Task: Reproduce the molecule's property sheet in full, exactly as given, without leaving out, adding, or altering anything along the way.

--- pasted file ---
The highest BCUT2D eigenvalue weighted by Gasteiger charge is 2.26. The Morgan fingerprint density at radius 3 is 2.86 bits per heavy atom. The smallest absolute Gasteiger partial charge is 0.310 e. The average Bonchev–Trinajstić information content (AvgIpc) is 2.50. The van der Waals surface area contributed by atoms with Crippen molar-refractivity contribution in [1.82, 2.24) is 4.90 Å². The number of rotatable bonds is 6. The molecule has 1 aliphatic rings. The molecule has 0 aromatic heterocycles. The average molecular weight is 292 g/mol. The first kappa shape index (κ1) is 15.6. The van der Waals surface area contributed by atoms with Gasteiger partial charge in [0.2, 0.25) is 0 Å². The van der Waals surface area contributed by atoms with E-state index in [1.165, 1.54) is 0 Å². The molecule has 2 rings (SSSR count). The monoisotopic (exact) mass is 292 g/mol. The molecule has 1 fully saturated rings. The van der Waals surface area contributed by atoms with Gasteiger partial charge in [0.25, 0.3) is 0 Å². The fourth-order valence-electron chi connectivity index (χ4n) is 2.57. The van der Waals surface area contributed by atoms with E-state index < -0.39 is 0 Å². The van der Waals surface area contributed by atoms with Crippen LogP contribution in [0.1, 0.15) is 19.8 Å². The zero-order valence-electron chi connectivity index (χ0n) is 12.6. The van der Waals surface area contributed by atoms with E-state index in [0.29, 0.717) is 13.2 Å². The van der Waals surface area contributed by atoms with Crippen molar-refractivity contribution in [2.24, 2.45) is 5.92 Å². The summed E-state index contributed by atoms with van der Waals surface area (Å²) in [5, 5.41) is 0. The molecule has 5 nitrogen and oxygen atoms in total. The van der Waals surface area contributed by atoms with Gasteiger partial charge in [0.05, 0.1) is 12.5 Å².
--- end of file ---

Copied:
The highest BCUT2D eigenvalue weighted by Gasteiger charge is 2.26. The Morgan fingerprint density at radius 3 is 2.86 bits per heavy atom. The smallest absolute Gasteiger partial charge is 0.310 e. The average Bonchev–Trinajstić information content (AvgIpc) is 2.50. The van der Waals surface area contributed by atoms with Crippen molar-refractivity contribution in [1.82, 2.24) is 4.90 Å². The number of rotatable bonds is 6. The molecule has 1 aliphatic rings. The molecule has 0 aromatic heterocycles. The average molecular weight is 292 g/mol. The first kappa shape index (κ1) is 15.6. The van der Waals surface area contributed by atoms with Gasteiger partial charge in [0.2, 0.25) is 0 Å². The van der Waals surface area contributed by atoms with E-state index in [1.165, 1.54) is 0 Å². The molecule has 2 rings (SSSR count). The monoisotopic (exact) mass is 292 g/mol. The molecule has 1 fully saturated rings. The van der Waals surface area contributed by atoms with Gasteiger partial charge in [0.25, 0.3) is 0 Å². The fourth-order valence-electron chi connectivity index (χ4n) is 2.57. The van der Waals surface area contributed by atoms with E-state index < -0.39 is 0 Å². The van der Waals surface area contributed by atoms with Crippen LogP contribution in [0.1, 0.15) is 19.8 Å². The zero-order valence-electron chi connectivity index (χ0n) is 12.6. The van der Waals surface area contributed by atoms with E-state index in [0.29, 0.717) is 13.2 Å². The van der Waals surface area contributed by atoms with Crippen molar-refractivity contribution in [2.24, 2.45) is 5.92 Å². The summed E-state index contributed by atoms with van der Waals surface area (Å²) in [5, 5.41) is 0. The molecule has 5 nitrogen and oxygen atoms in total. The van der Waals surface area contributed by atoms with Gasteiger partial charge in [0.05, 0.1) is 12.5 Å².